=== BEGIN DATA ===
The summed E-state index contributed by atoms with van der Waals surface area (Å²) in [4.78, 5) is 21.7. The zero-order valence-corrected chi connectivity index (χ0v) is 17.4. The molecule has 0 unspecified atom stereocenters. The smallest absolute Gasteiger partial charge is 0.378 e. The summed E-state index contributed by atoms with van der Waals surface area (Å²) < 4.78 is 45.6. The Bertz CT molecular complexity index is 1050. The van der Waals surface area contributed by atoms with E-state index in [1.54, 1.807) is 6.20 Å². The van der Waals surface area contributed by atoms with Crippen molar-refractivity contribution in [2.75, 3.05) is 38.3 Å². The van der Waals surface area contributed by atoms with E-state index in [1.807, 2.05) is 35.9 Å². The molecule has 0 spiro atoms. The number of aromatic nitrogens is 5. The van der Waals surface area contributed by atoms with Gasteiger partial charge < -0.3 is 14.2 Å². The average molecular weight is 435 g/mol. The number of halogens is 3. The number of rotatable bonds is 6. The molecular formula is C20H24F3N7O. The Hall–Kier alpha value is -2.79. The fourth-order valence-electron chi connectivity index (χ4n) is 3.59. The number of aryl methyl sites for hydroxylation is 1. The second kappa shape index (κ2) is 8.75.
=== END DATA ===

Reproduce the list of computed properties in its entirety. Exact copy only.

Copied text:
The summed E-state index contributed by atoms with van der Waals surface area (Å²) in [4.78, 5) is 21.7. The zero-order valence-corrected chi connectivity index (χ0v) is 17.4. The molecule has 0 unspecified atom stereocenters. The smallest absolute Gasteiger partial charge is 0.378 e. The summed E-state index contributed by atoms with van der Waals surface area (Å²) < 4.78 is 45.6. The Bertz CT molecular complexity index is 1050. The van der Waals surface area contributed by atoms with E-state index in [1.54, 1.807) is 6.20 Å². The van der Waals surface area contributed by atoms with Crippen molar-refractivity contribution in [2.75, 3.05) is 38.3 Å². The van der Waals surface area contributed by atoms with E-state index in [1.807, 2.05) is 35.9 Å². The molecule has 0 spiro atoms. The number of aromatic nitrogens is 5. The van der Waals surface area contributed by atoms with Gasteiger partial charge < -0.3 is 14.2 Å². The average molecular weight is 435 g/mol. The number of halogens is 3. The number of rotatable bonds is 6. The molecular formula is C20H24F3N7O. The Hall–Kier alpha value is -2.79. The fourth-order valence-electron chi connectivity index (χ4n) is 3.59. The number of aryl methyl sites for hydroxylation is 1. The second kappa shape index (κ2) is 8.75.